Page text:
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Invicta Bakeware bake do and mend in Pickering
In a factory down a peaceful road in the rural North Yorkshire town of Pickering, a hundred years of manufacturing legacy meets new ideas and innovation.
Invicta Bakeware, which has been making cup trays for the baking industry for a century this year, is retaining the best of valuable traditional manufacturing methods, while adapting to customer demand.
John Waddington, managing director, said the business prides itself on making bespoke orders for customers, which range from large plants to smaller craft bakeries.
The main part of Invicta’s business is producing cup trays, for muffins and buns and the like, and over the last three years the business has been able to scale up production with a patented system of locking the cups into the trays.
In 2009, Invicta bought Mackies (GB), and its division, The Cup Tray Company, which has a patented tray locking system. Whereas previously each cup was hand-welded to the tray, the patented system is designed so that the a press can clip the cups into the tray.
Invicta transferred Mackies’ machinery to its Pickering factory and adapted it so that the press punches multiple cups in at one time, rather than individually, speeding up the process even further.
He said: “The concept of the patented design changed the way that we manufactured them. And our engineer has spent a bit more time working on the tooling so we could do a whole row at a time. We have been able to make that a lot more cost effective.”
But it’s not all about volume, said Mr Wadsworth. Keeping manual manufacturing skills alongside investing in new machinery has enabled the business to be inventive in its design and run off small batches.
He said: “Our speciality is having a massive product range, and serving as broad a range of the market as possible. Because we can manufacture bespoke items our range is as infinite as the customer demand, it to be.”
One technique which enables the business to be flexible is hand-spinning, whereby a disk of metal is rotated at high speed while it is formed into shape.
Allan Mitchell, Invicta’s spinner, has been with the business for eight years and is in his 50th year of spinning. He has spun parts as small as mini muffin tins to five-foot diameter light fittings for a shopping centre.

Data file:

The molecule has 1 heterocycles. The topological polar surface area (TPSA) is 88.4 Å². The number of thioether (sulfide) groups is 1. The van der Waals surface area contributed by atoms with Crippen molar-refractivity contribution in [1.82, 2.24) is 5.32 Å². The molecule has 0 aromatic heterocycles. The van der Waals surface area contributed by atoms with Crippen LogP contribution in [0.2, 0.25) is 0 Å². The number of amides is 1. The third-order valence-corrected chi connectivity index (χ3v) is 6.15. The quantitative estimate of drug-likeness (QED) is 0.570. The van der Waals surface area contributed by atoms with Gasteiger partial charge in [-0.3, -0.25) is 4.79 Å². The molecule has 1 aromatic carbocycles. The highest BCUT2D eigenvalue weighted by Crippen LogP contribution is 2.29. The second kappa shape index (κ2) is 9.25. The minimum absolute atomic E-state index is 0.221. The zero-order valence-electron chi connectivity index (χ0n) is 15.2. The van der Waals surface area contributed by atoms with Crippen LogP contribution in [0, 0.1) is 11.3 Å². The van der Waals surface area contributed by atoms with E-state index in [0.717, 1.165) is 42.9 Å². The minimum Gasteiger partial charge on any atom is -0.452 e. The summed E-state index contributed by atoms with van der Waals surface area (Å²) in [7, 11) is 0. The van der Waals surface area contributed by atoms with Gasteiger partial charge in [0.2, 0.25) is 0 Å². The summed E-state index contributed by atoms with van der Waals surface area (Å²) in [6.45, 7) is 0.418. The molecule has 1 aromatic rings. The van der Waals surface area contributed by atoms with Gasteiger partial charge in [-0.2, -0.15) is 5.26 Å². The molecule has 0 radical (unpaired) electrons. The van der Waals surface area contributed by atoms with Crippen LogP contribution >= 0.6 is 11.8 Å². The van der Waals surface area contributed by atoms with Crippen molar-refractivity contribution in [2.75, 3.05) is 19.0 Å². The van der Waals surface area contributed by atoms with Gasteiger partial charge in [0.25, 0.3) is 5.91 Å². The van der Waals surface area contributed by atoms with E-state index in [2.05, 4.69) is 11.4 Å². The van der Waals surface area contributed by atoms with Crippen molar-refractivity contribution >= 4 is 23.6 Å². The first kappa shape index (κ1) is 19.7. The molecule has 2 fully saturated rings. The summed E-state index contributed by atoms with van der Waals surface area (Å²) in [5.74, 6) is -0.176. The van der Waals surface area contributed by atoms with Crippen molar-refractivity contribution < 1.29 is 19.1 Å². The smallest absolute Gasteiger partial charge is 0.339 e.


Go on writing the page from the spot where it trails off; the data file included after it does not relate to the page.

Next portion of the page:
Allan started spinning in 1962 when he left school and a friend of his father’s offered to teach him.
He said he found the work, and moulding the metal, satisfying. He said: “It does take a long time to learn. For six years I had an apprenticeship and then I started to do bigger spinning. After ten years, you know what you’re capable of.
“It is a dying trade though, which is a shame,” he said.
Mr Waddington said other companies may have replaced spinning with CNC (computer numerical control) lathes, which digitally manipulate the metal into the required shape.
“A lot of the companies that specialised in spinning have moved on to CNC lathes. They programme it and stand back while it lathes. But CNC lathe runs really need large batch productions. They take a long time to programme and the tooling costs are more than you ordinarily would pay for the hand lathe.”
For Invicta, he said, it was more cost-effective to use a hand-spinner, because they require smaller, more specialist runs.
“We serve as broad a range of the market as we can.
“We do focus on the craft bakery sector and that’s quite often because we’re able to tailor our production to their individual needs, which has always been an advantage we don’t want to lose. If a customer wants 1,000 special cups spinning, it would be more expensive to tool up and do on a CNC lathe. There’s still a market for specialised production.”
The lack of other companies retaining hand spinners, however, represents a challenge for Invicta, Mr Waddington said.
Mr Mitchell will semi-retire this year, thankfully keeping his hand in at the business, but there are not many other hand spinners in the labour market when he does leave the business, he said. It may have to sub-contract its spinning.
The business also uses traditional tin smithing techniques to manufacture cake tins and cookie cutters by hand, using tools including a roller, hand ginny, seamer and press, the same way the company would have made them 100 years ago, Mr Waddington said.
Mr Waddington, Invicta’s fourth managing director in its 100 years, said he now intends to take on apprentices to ensure a future skilled workforce.
He said: “We still consider ourselves as a family business.” Many of its 32 staff have worked for the business since their schooldays and know the business “intimately”.
There isn’t much room for further expansion at its current premises in Pickering, so the challenge for Mr Waddington is to increase production and efficiency in the space they do have, he said.
They have extended the factory three times since moving there in 1990 from Leeds.
“I want to take steps to improve productivity and get more from the space we have and keep looking for new customers and new markets,” he said.
As well as manufacturing new bakeware, the company refurbishes old products, and manufactures other catering equipment within its capabilities, such as stainless steel tables.
Invicta is also safeguarding its current customer base by working towards accreditations because many of its craft bakery customers are supplying large supermarkets and, as suppliers, they need accreditations, such as Investors In People and ISO 9001 too.